All whiskeynothing else!
Distilled by Bottled in Bond, "Since 1857"
A. Guckenheimer & Bros. Pittsburgh
ON MEETING DATE
St. Louis, Dec. 31.The executive
committee of the American bowling
congress decided yesterday that the
first meeting of the committee in con
junction with the national bowling tour
nament would be held at 2 o'clock
March 17, 1907.
The members attending- todav were
President E. II. Bryan, Indianapolis
Secretary Samuel Karp, Dayton, Ohio
Treasurer-F. L. Pasdeloup, Chicago
Third Viee President W. Gosewich,
St. Paul H. Haager, Louisville J.
W. McCormick. Toledo P. G. Hills,
Cleveland, and M. A. Phillips, St. Louis.
By action of the executive commit
tee the secretary of the local organi
zation has filed with the American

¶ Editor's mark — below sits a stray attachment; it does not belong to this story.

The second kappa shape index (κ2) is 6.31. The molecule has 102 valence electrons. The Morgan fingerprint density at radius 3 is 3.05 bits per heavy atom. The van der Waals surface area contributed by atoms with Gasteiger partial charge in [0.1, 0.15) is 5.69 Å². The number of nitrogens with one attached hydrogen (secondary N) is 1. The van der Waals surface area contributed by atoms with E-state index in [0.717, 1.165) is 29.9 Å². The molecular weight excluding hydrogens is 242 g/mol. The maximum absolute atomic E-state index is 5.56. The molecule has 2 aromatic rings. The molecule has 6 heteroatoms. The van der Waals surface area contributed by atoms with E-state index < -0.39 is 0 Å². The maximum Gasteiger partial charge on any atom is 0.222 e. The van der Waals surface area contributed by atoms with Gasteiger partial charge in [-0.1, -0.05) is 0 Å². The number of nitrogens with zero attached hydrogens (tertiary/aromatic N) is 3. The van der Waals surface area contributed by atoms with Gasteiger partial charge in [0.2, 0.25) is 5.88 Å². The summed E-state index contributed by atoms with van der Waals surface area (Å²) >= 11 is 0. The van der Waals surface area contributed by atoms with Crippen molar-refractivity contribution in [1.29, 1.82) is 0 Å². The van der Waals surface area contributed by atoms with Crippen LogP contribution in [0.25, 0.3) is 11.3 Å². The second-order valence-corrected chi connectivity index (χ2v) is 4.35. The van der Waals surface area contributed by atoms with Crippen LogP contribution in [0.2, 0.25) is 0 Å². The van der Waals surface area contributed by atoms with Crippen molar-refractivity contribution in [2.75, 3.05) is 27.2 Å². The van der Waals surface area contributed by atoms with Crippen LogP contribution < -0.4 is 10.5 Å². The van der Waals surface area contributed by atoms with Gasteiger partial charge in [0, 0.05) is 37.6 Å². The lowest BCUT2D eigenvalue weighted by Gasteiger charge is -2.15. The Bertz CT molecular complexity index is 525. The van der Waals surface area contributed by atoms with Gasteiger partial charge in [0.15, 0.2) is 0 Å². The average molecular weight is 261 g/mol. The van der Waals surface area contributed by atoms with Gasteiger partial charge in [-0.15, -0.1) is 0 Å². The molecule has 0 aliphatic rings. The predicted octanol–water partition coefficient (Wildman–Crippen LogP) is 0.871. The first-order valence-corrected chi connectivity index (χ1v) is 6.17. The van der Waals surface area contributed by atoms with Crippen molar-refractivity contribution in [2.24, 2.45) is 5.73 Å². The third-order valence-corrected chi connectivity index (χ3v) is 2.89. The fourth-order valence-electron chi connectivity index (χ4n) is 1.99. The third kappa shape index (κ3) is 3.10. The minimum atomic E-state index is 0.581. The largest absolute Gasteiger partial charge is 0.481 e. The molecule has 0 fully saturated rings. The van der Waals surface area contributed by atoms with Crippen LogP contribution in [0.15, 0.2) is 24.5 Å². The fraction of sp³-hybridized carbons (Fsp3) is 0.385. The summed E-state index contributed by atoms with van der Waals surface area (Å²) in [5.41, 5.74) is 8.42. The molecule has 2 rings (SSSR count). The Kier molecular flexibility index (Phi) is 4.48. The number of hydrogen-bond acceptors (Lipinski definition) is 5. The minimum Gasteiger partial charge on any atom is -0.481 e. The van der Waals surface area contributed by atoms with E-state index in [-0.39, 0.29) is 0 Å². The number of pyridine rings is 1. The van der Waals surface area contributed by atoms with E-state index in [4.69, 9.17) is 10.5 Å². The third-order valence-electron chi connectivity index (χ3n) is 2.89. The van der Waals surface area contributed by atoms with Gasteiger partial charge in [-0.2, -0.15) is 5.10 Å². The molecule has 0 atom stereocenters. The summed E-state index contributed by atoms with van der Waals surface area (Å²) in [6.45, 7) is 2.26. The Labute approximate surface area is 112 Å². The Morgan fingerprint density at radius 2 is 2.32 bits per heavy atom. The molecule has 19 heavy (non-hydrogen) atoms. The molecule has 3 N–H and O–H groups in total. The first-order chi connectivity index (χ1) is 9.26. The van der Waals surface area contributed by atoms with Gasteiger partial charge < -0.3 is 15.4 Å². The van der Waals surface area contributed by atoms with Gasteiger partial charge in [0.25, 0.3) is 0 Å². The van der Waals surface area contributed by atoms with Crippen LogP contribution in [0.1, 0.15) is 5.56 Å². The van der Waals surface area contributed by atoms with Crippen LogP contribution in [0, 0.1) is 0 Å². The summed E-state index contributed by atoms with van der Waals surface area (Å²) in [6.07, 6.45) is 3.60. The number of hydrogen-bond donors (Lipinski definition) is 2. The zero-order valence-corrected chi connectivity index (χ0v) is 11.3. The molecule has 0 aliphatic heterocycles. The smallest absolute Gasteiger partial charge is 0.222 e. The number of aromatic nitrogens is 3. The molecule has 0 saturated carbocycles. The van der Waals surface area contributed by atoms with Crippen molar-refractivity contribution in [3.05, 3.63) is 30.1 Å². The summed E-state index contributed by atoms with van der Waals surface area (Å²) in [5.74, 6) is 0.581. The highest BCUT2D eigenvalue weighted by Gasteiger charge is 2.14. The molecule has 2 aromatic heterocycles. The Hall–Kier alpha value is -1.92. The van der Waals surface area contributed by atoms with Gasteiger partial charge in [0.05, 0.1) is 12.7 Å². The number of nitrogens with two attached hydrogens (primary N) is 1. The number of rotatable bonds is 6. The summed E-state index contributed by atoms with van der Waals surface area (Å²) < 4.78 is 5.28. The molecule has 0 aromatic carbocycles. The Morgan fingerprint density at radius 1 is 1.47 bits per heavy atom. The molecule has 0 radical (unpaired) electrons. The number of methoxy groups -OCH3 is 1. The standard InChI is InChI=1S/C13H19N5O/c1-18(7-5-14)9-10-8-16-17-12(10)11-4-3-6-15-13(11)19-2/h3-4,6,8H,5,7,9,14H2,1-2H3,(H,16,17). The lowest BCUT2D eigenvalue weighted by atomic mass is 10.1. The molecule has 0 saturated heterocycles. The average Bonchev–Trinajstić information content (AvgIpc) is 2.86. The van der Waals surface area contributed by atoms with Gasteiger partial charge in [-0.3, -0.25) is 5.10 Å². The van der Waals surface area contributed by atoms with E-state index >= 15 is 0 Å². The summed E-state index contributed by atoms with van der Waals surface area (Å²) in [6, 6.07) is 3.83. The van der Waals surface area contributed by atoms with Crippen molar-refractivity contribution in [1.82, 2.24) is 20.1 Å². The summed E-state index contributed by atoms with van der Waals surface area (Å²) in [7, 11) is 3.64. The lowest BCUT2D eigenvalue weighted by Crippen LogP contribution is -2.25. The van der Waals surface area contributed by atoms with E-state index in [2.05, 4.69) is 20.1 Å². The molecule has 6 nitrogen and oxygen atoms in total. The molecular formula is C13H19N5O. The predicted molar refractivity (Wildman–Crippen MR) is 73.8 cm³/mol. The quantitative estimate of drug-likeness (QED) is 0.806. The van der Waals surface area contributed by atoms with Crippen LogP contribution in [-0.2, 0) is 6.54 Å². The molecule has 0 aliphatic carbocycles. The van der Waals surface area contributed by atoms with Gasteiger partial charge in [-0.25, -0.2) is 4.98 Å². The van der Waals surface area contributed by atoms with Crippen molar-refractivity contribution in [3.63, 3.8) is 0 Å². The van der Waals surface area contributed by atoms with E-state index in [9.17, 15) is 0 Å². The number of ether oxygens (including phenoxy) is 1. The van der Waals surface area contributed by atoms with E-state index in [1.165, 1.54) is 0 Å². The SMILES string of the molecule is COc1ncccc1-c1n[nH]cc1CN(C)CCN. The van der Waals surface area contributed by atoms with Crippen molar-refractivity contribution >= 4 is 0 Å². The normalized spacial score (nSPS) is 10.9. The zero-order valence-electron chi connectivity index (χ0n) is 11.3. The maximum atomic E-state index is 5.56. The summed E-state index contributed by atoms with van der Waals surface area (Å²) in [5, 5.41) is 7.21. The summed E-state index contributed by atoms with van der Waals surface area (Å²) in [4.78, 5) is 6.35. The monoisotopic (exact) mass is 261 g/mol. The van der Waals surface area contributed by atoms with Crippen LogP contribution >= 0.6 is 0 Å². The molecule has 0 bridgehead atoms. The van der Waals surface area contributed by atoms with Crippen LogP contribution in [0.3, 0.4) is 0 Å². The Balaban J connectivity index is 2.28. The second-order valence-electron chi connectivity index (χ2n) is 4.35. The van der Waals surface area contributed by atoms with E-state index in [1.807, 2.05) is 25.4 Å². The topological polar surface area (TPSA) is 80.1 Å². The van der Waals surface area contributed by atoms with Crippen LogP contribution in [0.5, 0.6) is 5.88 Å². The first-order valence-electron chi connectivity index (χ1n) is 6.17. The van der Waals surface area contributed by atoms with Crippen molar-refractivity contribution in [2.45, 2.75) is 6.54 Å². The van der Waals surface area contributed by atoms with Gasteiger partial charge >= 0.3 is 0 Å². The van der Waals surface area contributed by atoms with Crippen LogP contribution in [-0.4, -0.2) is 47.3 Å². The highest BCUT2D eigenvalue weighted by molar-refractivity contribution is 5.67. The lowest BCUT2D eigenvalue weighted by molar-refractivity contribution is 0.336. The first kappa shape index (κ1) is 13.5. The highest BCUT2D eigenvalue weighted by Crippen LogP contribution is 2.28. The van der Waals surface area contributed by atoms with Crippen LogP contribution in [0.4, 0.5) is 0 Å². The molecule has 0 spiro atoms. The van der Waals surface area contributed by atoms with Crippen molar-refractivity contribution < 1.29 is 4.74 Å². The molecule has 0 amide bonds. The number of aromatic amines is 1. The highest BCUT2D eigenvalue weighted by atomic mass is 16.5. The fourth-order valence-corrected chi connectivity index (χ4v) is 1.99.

bowling congress a bond guaranteeing
the payment of prije moneys to con
testing bowlers in the national event.
A contract has also been formulated by
which- the local association guarantees
the payment of all prize funds and
secures and protects all bowlers making
BILEY JOE i
Journal Special Service.
Tonopah, Nev Dec 41 Tho seren
ity which has marked the relation be
tween club officials and fighters was
broken yesterday, when a dispute alose
between Gans and Manager Riley of
the Casino Athletic club over alleged
flaws in- the moving picture contracts
Finally, Gans and Herman's manager
presented new contracts for Riley- to
sign and the latter promised to take the
matter .under consideration Gans an-
nouneed'^that.unless Riley signs he will
get out an injunction against the tak
ing of tlie pictures
READY FOR SKIERS
Stillwater, Minn., Dec. 31.The
hearts of jnembeis of the Norwegian